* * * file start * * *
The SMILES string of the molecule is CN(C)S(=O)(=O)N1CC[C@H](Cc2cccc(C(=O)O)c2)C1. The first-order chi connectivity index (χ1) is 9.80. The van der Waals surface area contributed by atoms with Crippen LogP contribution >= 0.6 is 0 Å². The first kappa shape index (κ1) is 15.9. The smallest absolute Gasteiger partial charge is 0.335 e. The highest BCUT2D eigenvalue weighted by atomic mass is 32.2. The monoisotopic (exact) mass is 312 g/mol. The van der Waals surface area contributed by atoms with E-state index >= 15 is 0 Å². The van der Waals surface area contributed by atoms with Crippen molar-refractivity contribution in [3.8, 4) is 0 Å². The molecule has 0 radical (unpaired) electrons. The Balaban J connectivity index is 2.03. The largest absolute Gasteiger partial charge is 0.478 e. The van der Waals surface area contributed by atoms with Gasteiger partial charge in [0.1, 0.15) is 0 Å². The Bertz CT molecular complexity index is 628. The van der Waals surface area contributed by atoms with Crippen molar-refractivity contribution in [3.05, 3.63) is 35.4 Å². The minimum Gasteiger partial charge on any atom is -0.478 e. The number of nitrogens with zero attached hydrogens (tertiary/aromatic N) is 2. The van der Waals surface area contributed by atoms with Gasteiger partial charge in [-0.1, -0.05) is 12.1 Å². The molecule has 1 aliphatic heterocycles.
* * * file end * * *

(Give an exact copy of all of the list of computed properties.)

The SMILES string of the molecule is CN(C)S(=O)(=O)N1CC[C@H](Cc2cccc(C(=O)O)c2)C1. The first-order chi connectivity index (χ1) is 9.80. The van der Waals surface area contributed by atoms with Crippen LogP contribution >= 0.6 is 0 Å². The first kappa shape index (κ1) is 15.9. The smallest absolute Gasteiger partial charge is 0.335 e. The highest BCUT2D eigenvalue weighted by atomic mass is 32.2. The monoisotopic (exact) mass is 312 g/mol. The van der Waals surface area contributed by atoms with E-state index >= 15 is 0 Å². The van der Waals surface area contributed by atoms with Crippen molar-refractivity contribution in [3.8, 4) is 0 Å². The molecule has 0 radical (unpaired) electrons. The Balaban J connectivity index is 2.03. The largest absolute Gasteiger partial charge is 0.478 e. The van der Waals surface area contributed by atoms with Gasteiger partial charge in [0.1, 0.15) is 0 Å². The Bertz CT molecular complexity index is 628. The van der Waals surface area contributed by atoms with Crippen molar-refractivity contribution in [3.05, 3.63) is 35.4 Å². The minimum Gasteiger partial charge on any atom is -0.478 e. The number of nitrogens with zero attached hydrogens (tertiary/aromatic N) is 2. The van der Waals surface area contributed by atoms with Gasteiger partial charge in [-0.1, -0.05) is 12.1 Å². The molecule has 1 aliphatic heterocycles.